A key theme of global politics is starting to emerge: incumbents shouldn’t sleep too soundly – the tiger of inflation is loose and scenting blood.

Joe Biden’s approval rating has fallen to 36%, nearing the 34% approval rating with which his predecessor, Donald Trump, left office in the aftermath of events at the Capitol on 6 January 2021.

Biden’s falling approval rating continues to be driven by dissatisfaction with his handling of economic matters; among these, generationally unknown levels of inflation related to the high cost of fuel and spilling over into other cost-of-living concerns.

Having since fallen to below $4.50 per gallon, fuel peaked at over $5 per gallon in June this year – significantly higher than the $4.11 of July 2008, the previous record high.  In the US, inflation on the price of food rose to over 7% in 2022 for the first time since 1981.

On the back of these increases in the cost of living, Biden’s unpopularity will likely be a significant weight on his party’s performance in the upcoming November congressional elections. The Democratic Party is expected to lose its control of both the Senate, where Vice President Kamala Harris holds the tie-breaking vote in a 50-50 chamber, and the House of Representatives, where the Democrats hold 220 seats – two more than the minimum to have majority control of the lower chamber.

For the second time in recent history, economic factors, primarily the cost of living, are posing an essentially blanket, across-the-board threat to incumbent governments the world over.


In the wake of the financial crisis of 2008/9, numerous incumbent governments were unseated as the fallout of the crisis left all but the most asset-rich worse off. In the US, John McCain, the Republican Party candidate for the presidency, felt the effect of the outgoing Bush administration on the crisis, as well as dissatisfaction with Bush’s foreign policy. He lost to Barack Obama in November 2008. In the UK, the Labour Party of Gordon Brown, despite receiving much praise for his immediate handling of the  catalytic events of the crisis, lost power in 2010. Also in 2010 in Australia, the Labor Party of Julia Gillard lost its parliamentary majority in the Federal House of Representatives, limping on for another term, only to be comprehensively defeated in the 2013 elections by the Liberal-National Coalition of Tony Abbott. Nicolas Sarkozy in France never regained his pre-crisis approval ratings and lost the subsequent 2012 presidential election. In Japan’s 2009 general election, the Liberal Democratic Party lost power for the first time since its founding in 1955. In South Africa, the 2009 elections saw the incumbent ANC of Jacob Zuma lose electoral ground for the first time since its initial participation in formal electoral politics.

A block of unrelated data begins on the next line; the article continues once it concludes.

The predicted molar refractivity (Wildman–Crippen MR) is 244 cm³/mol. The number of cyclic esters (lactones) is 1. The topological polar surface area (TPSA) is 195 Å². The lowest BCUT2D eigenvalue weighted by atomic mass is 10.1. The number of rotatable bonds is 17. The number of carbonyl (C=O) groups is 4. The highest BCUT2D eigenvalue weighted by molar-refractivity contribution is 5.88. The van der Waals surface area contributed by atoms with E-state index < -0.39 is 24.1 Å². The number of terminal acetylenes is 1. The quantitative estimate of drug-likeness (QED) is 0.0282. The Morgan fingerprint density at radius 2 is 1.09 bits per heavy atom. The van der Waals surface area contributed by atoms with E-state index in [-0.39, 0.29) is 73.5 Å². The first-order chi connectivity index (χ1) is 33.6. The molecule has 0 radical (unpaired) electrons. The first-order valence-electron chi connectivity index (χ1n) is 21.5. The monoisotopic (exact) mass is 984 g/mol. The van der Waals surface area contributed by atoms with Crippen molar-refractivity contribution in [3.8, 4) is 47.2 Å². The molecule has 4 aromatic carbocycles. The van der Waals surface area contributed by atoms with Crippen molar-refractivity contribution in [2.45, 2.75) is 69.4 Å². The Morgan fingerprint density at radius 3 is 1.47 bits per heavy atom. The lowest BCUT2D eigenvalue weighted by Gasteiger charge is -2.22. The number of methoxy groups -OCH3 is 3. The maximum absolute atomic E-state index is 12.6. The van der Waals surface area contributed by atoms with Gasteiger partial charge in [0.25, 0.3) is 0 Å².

In exceptional circumstances, this curse of incumbency passed over political parties, notably in Germany, where Angela Merkel’s Christian Democratic Union improved its electoral performance. This was not the case for its then grand-coalition partners in the Social Democratic Party. The German electorate in 2009, while giving Merkel and her party a larger share of the vote, overall moved to the economic centre-right, with the Free Democratic Party replacing the SDP as Merkel’s coalition partner.

As in the aftermath of the 2008/9 financial crisis, incumbency has again emerged as a liability, with the inflation-driven cost-of-living crisis weighing heavily as an electoral issue.

Top priority

An early indication of this was Scott Morrison’s Liberal-National coalition losing office in May 2022, after nine years in power. For Australian voters, the cost of living was the top priority. Inflation in Australia soared to its highest level since 2011 in the first quarter of 2022, higher than expected. This surge coincided with the federal election campaign that culminated in Morrison’s loss to Labor’s Anthony Albanese.

In France, while he was not ousted from office, Emmanuel Macron saw his 2017 election opponent Marine Le Pen gain more support: from 34% of the votes in the final round in 2017 to 41% in 2022. Macron’s own support fell from 66% to 59%. Tellingly, Le Pen campaigned with laser-sharp focus on the cost of living, rather than her traditional nationalism theme.

In Japan, the assassination of former Prime Minister Shinzo Abe preceded his party, the LDP, improving its electoral standing in the July 2022 elections for the House of Councillors.  Abe’s death is considered to have benefited his party. It’s notable that Japan has so far managed to avoid the sharpest edge of the global inflation spiral. However, last week did see inflation in the country remain above the Bank of Japan’s target of 2%. In April and May, inflation in Japan stood at 2.1%, rising to 2.2% in June. These rates of inflation, while higher than the Bank’s target, remain comparatively low – so much so that the Bank of Japan has not yet altered course on its policy of low interest rates.